The most common practice to document employee expenses is to use expense report forms, like our template above, that are stored in physical or electronic employee files. Alternatively, you can use expense reporting software like Expensify.
Using software like Expensify can help you to organize your reports in a more coherent way since all of the records are kept electronically and organized by employee. The employee can log in to Expensify to report expenses. For you or the admin of the account, there are automated approval and reimbursement features. Expensify also has an app for for iOS and Android, so it makes it easy for employees to upload photos of receipts and other documentation. Employees can even set reminders to submit their expenses, which saves you time from chasing them!
Whichever method you use, you should track employees’ expense levels and make sure that they are appropriate and that the business can afford it.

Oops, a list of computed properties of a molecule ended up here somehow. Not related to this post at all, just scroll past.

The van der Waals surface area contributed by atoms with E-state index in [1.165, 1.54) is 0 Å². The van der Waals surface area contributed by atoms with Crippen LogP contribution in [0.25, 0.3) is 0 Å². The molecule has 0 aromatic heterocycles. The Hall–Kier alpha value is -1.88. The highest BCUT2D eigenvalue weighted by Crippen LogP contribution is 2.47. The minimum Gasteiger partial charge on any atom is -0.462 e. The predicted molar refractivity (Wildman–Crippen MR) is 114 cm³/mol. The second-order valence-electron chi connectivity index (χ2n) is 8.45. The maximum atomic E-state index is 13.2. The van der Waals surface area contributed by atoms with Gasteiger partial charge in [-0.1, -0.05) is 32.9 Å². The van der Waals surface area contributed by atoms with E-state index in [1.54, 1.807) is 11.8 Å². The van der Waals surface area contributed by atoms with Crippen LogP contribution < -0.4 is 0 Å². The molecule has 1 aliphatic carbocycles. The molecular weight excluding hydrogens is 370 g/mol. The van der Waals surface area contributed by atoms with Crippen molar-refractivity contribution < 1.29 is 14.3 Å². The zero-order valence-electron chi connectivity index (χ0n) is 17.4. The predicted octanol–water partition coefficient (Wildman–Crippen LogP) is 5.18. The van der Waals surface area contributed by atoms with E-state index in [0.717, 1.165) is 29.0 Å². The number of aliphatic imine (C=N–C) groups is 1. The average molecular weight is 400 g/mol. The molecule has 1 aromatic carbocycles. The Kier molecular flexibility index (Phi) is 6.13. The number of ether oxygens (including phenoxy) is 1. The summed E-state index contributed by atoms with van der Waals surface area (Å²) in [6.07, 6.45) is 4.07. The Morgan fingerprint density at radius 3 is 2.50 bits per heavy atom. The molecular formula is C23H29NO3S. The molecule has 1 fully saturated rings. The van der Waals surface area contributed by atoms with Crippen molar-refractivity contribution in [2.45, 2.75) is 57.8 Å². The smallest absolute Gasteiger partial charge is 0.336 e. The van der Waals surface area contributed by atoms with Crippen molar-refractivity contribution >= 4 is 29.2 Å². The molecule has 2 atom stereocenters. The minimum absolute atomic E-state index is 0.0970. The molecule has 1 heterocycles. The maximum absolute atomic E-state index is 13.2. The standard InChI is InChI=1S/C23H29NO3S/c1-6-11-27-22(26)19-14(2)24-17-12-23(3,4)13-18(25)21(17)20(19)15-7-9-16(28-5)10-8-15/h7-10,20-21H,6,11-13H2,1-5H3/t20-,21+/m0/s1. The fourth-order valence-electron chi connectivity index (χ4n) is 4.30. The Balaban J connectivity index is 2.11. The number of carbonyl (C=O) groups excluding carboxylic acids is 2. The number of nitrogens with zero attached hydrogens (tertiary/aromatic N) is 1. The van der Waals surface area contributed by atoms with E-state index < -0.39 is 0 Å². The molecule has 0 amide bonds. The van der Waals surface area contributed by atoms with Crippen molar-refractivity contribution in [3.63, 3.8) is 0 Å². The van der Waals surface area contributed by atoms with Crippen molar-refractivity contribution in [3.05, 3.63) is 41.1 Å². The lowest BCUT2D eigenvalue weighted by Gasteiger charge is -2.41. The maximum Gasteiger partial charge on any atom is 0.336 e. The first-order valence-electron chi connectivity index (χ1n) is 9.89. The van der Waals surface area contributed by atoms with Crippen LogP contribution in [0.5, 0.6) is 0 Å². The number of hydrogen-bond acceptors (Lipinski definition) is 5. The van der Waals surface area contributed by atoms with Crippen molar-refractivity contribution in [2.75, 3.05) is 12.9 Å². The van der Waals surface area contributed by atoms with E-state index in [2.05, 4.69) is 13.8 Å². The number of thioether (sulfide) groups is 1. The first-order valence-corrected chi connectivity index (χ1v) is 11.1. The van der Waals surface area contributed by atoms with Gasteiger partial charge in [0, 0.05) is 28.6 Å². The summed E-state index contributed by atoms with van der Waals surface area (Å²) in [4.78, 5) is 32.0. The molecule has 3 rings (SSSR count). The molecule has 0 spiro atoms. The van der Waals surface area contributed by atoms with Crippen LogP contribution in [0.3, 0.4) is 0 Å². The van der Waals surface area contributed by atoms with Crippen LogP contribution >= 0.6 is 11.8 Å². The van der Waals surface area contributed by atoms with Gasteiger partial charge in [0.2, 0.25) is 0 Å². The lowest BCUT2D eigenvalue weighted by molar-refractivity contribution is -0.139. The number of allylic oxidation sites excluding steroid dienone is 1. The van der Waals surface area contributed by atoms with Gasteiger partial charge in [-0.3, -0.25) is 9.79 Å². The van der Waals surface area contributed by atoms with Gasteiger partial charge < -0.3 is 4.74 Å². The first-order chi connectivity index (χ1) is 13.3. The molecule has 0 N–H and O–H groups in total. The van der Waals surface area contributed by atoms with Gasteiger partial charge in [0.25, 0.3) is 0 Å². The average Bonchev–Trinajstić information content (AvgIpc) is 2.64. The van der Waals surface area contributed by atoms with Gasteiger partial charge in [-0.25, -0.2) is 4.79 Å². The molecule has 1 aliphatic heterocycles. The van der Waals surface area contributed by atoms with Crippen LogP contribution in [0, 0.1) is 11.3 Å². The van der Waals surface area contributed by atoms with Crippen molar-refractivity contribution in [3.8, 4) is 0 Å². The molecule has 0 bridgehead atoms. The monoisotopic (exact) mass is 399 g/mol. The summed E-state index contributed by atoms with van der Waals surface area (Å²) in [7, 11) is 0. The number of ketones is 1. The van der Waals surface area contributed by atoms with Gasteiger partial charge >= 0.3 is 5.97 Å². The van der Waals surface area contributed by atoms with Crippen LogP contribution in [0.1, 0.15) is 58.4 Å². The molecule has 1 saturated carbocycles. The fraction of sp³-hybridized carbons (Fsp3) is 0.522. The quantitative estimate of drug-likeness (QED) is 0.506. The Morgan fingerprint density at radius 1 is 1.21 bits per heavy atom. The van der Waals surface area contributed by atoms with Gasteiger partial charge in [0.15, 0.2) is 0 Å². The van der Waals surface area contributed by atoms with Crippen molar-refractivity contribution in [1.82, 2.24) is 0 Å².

Top 3 Common Expense Report Problems & How To Solve Them
Money always causes problems, right? Yeah, it tends to, especially if you are the one holding the purse strings and it’s your employees who are spending the money.
Here are the top 3 expense report issues you might have and how to solve them:
Problem 1: You Think an Employee is Stealing or Falsifying Expense Reports
This is the worst situation for a small business owner. You never want to think someone on your team would steal or harm your business, but something fishy is going on and your gut tells you that you think George in Sales might be expensing a bit too much. His wife does, after all, own a restaurant… and your thoughts go down a hairy path.